The Importance of Due Diligence

The class blog assignment for this week is to explore analysis of variance (ANOVA). I started my research by stepping through the tutorial that was assigned. I did what I have done many times this semester, I opened my SPSS textbook from last semester (Field, 2013). This textbook has some great (detailed!) information about the most commonly used statistical methods. I reread the chapter on ANOVA and was surprised by the insight I gained after all that has been learned this semester. Field (2013) described the similarities (and differences) between ANOVA and multiple regression. He discussed the historical reason why ANOVA and regression are thought of as being separate tests. Two distinct branches emerged from social sciences, correlational and experimental research to developed their own tests; ANOVA was used more widely by researchers interested in controlled experiments, while multiple regression was favored more by those looking for real-world relationships. This information gave me a different perspective, and a bit more understanding, of the two tests.

ANOVA, similar to multiple regression, involves a predicted model. The F statistic is a test of the fit of the observed data to the predicted model. It compares how good the model is to how bad it is. ANOVA is typically used to compare more than two means, but it can be used to compare two means as effectively as an independent t-test.

I ran an ANOVA on the States data in the car package. This data contains academic and financial information about all 50 states and Washington D.C. I completed a one-way ANOVA and determined that region of the country was related to math SAT scores. That may or may not surprise some people. I confirmed my values in SPSS. The two-way factorial design (image 1) was next. This ANOVA revealed that region and teacher salary were significantly related to higher math SAT scores (again, likely no surprise).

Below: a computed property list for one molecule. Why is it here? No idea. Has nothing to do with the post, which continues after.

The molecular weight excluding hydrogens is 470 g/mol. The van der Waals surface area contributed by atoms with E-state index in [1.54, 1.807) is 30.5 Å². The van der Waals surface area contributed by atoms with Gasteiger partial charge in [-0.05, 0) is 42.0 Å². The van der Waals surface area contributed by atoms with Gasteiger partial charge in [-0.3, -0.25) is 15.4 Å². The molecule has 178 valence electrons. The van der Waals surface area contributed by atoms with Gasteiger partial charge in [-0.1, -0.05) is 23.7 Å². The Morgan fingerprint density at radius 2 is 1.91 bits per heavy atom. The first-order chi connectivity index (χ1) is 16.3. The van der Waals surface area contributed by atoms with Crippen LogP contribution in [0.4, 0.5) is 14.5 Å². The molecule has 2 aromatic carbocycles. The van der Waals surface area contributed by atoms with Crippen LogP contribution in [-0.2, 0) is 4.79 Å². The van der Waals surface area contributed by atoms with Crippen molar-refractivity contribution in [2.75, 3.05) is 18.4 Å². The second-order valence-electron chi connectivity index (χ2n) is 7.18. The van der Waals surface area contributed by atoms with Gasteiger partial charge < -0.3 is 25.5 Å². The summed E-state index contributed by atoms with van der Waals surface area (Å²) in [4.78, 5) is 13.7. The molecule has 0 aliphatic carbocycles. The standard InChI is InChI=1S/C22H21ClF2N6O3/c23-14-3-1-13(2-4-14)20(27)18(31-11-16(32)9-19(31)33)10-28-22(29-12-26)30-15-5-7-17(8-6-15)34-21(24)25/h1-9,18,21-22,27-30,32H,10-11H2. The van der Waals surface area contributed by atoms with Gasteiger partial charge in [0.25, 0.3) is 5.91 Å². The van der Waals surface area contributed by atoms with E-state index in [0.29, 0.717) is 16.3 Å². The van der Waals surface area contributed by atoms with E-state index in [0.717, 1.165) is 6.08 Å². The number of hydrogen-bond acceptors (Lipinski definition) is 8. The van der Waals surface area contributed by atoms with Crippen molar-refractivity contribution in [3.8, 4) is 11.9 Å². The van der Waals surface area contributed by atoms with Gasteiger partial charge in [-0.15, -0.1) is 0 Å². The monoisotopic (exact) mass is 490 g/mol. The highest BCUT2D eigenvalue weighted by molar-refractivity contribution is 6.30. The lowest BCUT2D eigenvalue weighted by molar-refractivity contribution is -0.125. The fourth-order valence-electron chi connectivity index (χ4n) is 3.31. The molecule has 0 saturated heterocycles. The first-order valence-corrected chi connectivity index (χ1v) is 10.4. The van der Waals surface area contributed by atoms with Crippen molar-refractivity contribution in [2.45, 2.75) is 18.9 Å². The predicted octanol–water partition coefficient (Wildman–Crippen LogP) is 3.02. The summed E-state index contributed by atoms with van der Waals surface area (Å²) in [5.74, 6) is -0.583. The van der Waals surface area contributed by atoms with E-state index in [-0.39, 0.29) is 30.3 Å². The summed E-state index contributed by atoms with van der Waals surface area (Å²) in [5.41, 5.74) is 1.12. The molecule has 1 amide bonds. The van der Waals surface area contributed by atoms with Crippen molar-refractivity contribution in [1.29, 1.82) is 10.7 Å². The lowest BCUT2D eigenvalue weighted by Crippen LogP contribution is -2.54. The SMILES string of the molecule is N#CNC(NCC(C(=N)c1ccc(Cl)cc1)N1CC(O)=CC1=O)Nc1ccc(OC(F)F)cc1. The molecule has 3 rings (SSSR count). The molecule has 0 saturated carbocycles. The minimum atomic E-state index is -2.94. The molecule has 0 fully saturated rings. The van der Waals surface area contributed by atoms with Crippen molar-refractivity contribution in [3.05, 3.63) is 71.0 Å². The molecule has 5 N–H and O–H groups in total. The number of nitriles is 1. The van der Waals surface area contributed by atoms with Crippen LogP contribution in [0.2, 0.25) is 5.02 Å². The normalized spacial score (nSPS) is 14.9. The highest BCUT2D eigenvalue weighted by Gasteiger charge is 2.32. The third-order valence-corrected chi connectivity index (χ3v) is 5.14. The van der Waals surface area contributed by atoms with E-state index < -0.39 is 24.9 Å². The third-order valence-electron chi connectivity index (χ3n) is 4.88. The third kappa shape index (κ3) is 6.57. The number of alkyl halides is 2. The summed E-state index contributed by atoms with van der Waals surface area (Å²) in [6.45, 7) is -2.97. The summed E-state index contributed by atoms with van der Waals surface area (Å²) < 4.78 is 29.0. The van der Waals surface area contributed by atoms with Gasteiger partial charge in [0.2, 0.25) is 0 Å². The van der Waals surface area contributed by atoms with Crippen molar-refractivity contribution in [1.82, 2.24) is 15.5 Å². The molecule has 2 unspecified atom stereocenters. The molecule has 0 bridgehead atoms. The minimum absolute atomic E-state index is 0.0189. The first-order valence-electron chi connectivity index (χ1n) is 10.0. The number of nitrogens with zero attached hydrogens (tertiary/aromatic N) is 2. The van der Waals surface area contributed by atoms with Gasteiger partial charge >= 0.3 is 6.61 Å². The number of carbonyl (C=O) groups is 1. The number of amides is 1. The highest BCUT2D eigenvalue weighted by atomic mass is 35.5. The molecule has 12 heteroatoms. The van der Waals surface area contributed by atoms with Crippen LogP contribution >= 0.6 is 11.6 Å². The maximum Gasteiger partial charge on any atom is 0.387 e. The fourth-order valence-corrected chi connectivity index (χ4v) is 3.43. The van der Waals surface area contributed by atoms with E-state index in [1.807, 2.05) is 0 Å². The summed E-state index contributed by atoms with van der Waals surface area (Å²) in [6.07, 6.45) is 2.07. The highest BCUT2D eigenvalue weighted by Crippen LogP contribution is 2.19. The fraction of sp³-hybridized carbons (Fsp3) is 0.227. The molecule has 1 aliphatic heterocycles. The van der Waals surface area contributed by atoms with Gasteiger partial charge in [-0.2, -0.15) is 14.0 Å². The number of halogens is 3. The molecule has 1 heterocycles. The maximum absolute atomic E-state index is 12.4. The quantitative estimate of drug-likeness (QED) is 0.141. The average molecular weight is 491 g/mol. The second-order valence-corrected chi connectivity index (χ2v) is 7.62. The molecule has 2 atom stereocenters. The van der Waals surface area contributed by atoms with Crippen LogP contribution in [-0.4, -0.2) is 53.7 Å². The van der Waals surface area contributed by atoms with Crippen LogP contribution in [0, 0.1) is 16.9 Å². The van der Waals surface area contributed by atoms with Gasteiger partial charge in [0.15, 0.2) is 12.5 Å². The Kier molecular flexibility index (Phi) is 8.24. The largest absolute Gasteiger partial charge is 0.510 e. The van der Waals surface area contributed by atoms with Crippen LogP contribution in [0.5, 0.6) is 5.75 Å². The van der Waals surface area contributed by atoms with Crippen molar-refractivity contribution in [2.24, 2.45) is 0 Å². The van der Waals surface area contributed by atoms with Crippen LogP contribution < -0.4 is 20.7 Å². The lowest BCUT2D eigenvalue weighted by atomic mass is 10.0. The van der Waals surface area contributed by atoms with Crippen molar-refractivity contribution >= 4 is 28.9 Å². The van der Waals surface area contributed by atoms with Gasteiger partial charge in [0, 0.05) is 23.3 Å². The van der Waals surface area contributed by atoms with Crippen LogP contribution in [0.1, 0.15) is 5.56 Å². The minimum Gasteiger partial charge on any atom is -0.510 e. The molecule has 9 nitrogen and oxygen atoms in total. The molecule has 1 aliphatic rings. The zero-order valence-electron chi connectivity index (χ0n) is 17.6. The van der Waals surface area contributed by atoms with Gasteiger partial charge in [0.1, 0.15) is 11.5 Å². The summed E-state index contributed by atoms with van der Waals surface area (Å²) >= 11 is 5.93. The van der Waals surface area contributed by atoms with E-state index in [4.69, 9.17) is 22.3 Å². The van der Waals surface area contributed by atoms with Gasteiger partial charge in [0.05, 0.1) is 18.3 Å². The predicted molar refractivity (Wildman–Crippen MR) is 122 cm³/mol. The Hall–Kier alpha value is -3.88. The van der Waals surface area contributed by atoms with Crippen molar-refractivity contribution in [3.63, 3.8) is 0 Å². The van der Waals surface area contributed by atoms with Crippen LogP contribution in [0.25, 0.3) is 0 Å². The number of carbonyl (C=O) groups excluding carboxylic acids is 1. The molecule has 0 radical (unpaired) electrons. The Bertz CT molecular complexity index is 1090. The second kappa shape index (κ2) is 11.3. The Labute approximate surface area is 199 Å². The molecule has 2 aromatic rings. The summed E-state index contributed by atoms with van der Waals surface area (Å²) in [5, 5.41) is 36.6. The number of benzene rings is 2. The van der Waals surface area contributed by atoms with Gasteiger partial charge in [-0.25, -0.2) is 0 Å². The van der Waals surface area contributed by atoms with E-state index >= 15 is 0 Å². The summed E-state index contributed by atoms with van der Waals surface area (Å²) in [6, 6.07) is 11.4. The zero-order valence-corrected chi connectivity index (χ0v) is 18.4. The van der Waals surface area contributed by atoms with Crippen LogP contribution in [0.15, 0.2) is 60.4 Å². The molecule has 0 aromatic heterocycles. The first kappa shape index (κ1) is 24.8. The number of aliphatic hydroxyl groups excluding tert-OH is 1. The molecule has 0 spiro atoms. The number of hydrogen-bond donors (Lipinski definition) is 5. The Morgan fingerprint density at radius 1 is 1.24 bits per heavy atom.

(image 1: two-way factorial design)

I decided next to tackle assumptions because I have always been unclear on these.

Homogeneity of variance assumption is satisfied when the group sizes are equal. ANOVA statistics are not reliable if assumptions are not met. A Levene’s test can be run to determine if this assumption is not being met. The other important assumption is normality. This is satisfied when the distribution is not too tall/narrow or too shallow/wide, this is called kurtosis, also if the distribution is not positively or negatively skewed. Both of these situations could occur if the sample population was not normally distributed or if outliers have a greater effect on the distribution. The Bartlett test, Fligner-Killeen test, and Levene’s test were run to test homogeneity on the States data (image 2). Levene’s and Fligner both showed significance greater than 0.05 so assumptions have not been met. The Bartlett test showed significance of 0.002, this does signify the assumption has been met. The statistics website (Engineering, Assessing, 2017), gave a possible explanation for the difference between the Bartlett and Levene’s test. “Bartlett’s test is sensitive to departures from normality. That is, if your samples come from non-normal distributions, then Bartlett’s test may simply be testing for non-normality.”

(image 2: homogeneity of variance tests)

In light of the homogeneity test data shown in image 2 the assumptions have not been met, so the ANOVA statistics are not reliable even though they make sense. I guess that would be my take-away from this exercise, even if the statistics come back as significant and the results make logical sense, it is still important to verify the assumptions are met.


Engineering Statistics Handbook: Bartlett’s test. (n.d.). Retrieved from

Engineering Statistics Handbook: Levene’s test. (n.d.). Retrieved from

Field, A. (2013). Discovering statistics using IBM SPSS statistics. Sage.

Kabacoff, R.I. (2017). Quick-R: Assessing the power of r. ANOVA. Retrieved from

Kabacoff, R.I. (2017). Quick-R: Assessing the power of r. Assessing classical test assumptions. Retrieved from

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